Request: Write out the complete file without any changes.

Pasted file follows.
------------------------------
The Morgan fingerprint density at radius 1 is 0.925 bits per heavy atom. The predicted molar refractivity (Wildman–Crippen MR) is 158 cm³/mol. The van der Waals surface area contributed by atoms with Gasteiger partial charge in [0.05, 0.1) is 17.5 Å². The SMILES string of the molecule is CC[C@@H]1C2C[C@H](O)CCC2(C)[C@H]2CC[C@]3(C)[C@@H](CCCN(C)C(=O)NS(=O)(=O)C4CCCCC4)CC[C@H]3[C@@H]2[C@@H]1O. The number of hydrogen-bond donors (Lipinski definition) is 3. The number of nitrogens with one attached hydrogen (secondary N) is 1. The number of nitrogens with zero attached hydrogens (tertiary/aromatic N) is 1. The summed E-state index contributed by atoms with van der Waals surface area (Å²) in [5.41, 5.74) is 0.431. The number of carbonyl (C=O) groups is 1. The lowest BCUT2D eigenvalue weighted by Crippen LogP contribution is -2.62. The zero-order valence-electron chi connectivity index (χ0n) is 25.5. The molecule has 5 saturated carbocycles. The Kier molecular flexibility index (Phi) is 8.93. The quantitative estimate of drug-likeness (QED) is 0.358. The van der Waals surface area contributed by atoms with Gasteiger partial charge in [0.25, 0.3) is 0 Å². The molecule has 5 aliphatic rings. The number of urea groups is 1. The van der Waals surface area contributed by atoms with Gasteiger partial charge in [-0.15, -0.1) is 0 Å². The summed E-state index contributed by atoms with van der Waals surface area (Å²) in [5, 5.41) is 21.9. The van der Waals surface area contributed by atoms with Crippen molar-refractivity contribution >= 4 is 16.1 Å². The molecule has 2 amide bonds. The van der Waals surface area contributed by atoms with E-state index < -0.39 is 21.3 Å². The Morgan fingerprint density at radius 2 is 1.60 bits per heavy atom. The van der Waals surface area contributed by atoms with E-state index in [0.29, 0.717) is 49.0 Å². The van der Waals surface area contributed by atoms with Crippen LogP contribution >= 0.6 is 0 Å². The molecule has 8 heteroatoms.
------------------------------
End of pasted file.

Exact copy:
The Morgan fingerprint density at radius 1 is 0.925 bits per heavy atom. The predicted molar refractivity (Wildman–Crippen MR) is 158 cm³/mol. The van der Waals surface area contributed by atoms with Gasteiger partial charge in [0.05, 0.1) is 17.5 Å². The SMILES string of the molecule is CC[C@@H]1C2C[C@H](O)CCC2(C)[C@H]2CC[C@]3(C)[C@@H](CCCN(C)C(=O)NS(=O)(=O)C4CCCCC4)CC[C@H]3[C@@H]2[C@@H]1O. The number of hydrogen-bond donors (Lipinski definition) is 3. The number of nitrogens with one attached hydrogen (secondary N) is 1. The number of nitrogens with zero attached hydrogens (tertiary/aromatic N) is 1. The summed E-state index contributed by atoms with van der Waals surface area (Å²) in [5.41, 5.74) is 0.431. The number of carbonyl (C=O) groups is 1. The lowest BCUT2D eigenvalue weighted by Crippen LogP contribution is -2.62. The zero-order valence-electron chi connectivity index (χ0n) is 25.5. The molecule has 5 saturated carbocycles. The Kier molecular flexibility index (Phi) is 8.93. The quantitative estimate of drug-likeness (QED) is 0.358. The van der Waals surface area contributed by atoms with Gasteiger partial charge in [0.25, 0.3) is 0 Å². The molecule has 5 aliphatic rings. The number of urea groups is 1. The van der Waals surface area contributed by atoms with Gasteiger partial charge in [-0.15, -0.1) is 0 Å². The summed E-state index contributed by atoms with van der Waals surface area (Å²) in [5, 5.41) is 21.9. The van der Waals surface area contributed by atoms with Crippen molar-refractivity contribution >= 4 is 16.1 Å². The molecule has 2 amide bonds. The van der Waals surface area contributed by atoms with E-state index < -0.39 is 21.3 Å². The Morgan fingerprint density at radius 2 is 1.60 bits per heavy atom. The van der Waals surface area contributed by atoms with E-state index in [0.29, 0.717) is 49.0 Å². The van der Waals surface area contributed by atoms with Crippen LogP contribution >= 0.6 is 0 Å². The molecule has 8 heteroatoms.